, living in an economy where there is a u.s. and in the u.s.s.r., what is the role in this adulation? who has access to arms and weapons? for example, what is going on in mexico right now with the house world arms trade? host: we're talking with all of you today. you can call in about your thoughts on the 30th anniversary of the reagan assassination attempt, or you can send as a tweak on twitter. there are the addresses. we are also asking the question on our facebook page. if you want, you can continue that conversation on that side as well. montana on the republican line. caller: i am a republican. host: and you are on the air. caller: high among the republican committee of great falls, montana. i am a republican. hello? host: you have to turn your television down. that is why we're having confusion here. an independent scholar, that morning. caller: i am 27 years old, so i was born about that time. but i went for social studies of that nature. there was a lot of racial disparity, well our clients and all day, to make the majority of white folks look get blacks as lazy, did not want to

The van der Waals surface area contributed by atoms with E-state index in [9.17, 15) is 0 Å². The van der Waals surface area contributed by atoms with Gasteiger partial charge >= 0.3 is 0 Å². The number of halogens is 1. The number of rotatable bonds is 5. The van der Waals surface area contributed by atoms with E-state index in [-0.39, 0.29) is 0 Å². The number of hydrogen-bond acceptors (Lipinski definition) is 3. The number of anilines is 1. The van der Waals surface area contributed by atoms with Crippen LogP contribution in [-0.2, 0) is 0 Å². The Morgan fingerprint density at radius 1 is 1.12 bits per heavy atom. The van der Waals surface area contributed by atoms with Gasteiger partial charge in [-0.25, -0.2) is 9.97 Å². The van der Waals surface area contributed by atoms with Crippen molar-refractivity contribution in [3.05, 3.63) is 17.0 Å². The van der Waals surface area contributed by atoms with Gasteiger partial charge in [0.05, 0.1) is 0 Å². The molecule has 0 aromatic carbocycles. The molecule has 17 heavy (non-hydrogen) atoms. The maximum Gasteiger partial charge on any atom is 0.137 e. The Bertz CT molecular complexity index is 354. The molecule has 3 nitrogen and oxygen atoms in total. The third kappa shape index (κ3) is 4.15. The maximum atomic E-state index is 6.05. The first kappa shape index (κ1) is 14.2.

officials are saying about u.s. involvement in libya. a live look now at the night sky in libya. a u.s. f-15 crashes today. and right now, an investigation is wrapping up. joel brown reports for wjz on what brought that plane down. >> reporter: all that is left of the f-15 that crashed in libya, is this burned-out shell. witnesses say the two american pilots who were ejected safely, were greeted as heroes. the pentagon blames equipment failure for the crash. the two pilots aren't badly hurt and are back in american hands. it's the first major loss that u.s. officials are calling a success. >> virtually all of our targets are isolated. >> reporter: they launched another 24 missile at gadhafi's compound today. and they extended the no-fly zone over eastern libya. the u.s. is eager to hand over control of the operation. >> a transfer within a few days is likely. >> reporter: it's still not clear just who the u.s. will turn over control to. either britain, france, or nato forces could take over. still, many rebels say the job is far from done. >> reporter: the loosely- organized group of rebels,